What if the takeaway cup for your morning latte could start to dissolve when you finished the coffee? Or what if you could eat the paper your sandwich was wrapped in instead of throwing it in the bin? Well, we’re not there yet, but in the future packaging might be both edible and self-destructive. Packaging designers are already experimenting with edible materials like agar-agar, crane sugar and biomaterials based on algae. Such packaging would also have the advantage that it could be recycled with food waste.

One thing is for sure, with food comes a lot of packaging and we can all help by recycling, re-using and cutting down on waste. And even though many of us are good at recycling, there’s still a lot to do when it comes to cutting down on the amount of packaging and securing a circular economy. What if we all could reconsider disposables – are they all necessary? Maybe we just keep on using them out of habit?

One very important step in a world with less packaging waste is to remove plastics. Did you know that 51 trillion microscopic pieces of plastic, weighing 269,000 tonnes in total litters our oceans?

Plastic straws are one example. A recent study estimated that as many as 8.3 billion plastic straws pollute the world's beaches. These tiny things might be easy to stick into your juice or smoothie, but do they really have to be made of plastic? And how can we avoid having plastics end up in the nature, where it doesn’t belong?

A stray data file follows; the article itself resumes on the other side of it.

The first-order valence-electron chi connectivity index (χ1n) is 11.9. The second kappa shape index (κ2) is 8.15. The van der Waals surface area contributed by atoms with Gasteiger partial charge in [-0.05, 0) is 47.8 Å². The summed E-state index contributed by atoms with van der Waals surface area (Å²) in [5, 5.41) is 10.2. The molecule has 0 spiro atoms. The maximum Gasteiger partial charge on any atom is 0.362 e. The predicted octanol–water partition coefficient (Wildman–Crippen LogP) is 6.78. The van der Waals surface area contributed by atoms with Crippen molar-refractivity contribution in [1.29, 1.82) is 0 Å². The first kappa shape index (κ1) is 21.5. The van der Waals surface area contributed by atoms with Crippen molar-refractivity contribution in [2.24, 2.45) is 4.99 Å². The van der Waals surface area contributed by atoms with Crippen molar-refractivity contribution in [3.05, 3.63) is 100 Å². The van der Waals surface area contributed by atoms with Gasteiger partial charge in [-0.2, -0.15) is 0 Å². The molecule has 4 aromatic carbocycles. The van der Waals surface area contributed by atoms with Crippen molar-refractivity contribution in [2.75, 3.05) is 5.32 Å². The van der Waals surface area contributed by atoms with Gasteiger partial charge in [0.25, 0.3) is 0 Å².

Well, there is some good news! On March 27, 2019, European Parliament passed a new law that prohibits plastic disposables within the EU, starting in 2021. As a food company, we welcome this new law We want to be involved in this development – together with our customers, partners, suppliers and the scientific community. We will follow the legislative decisions closely and act in accordance with the developments, but we want to start taking action already today.

It should be easy to make good choices in our restaurants and we have already begun our journey to cut down on plastics and shift to recyclable and renewable packaging materials.

Here are some examples:

  • In 2018, we stopped using plastic bags in our restaurants.
  • Now the journey continues: we will gradually replace plastic straws, plastic cutlery and coffee cup lids, with more sustainable options.
  • The long-term goal is to only use renewable and recyclable packaging, that is fibre-based and biodegradable, i.e made from wood and not from fossil oil.

Completely eliminating plastics in the food sector is not yet possible. Plastics may still be needed for a long time as the best option, for example to protect products and keep them safe. Good packaging can also reduce the amount of food waste. Food that is packaged well has, for example, less chance of ending up in the bin because it’s gone bad.

“As a modern, sustainable food company, removing fossil-based single-use disposable plastics is one way we can help our guests to make more sustainable choices,” says Sanna-Maria Hongisto, Senior Manager, Nutrition and Sustainability at Fazer Food Services.

“With this action, we also hope to encourage consumers to rethink their consumption of single-use plastics and inspire them to reduce and recycle packaging,” she adds.

Want to learn more about our sustainability approach?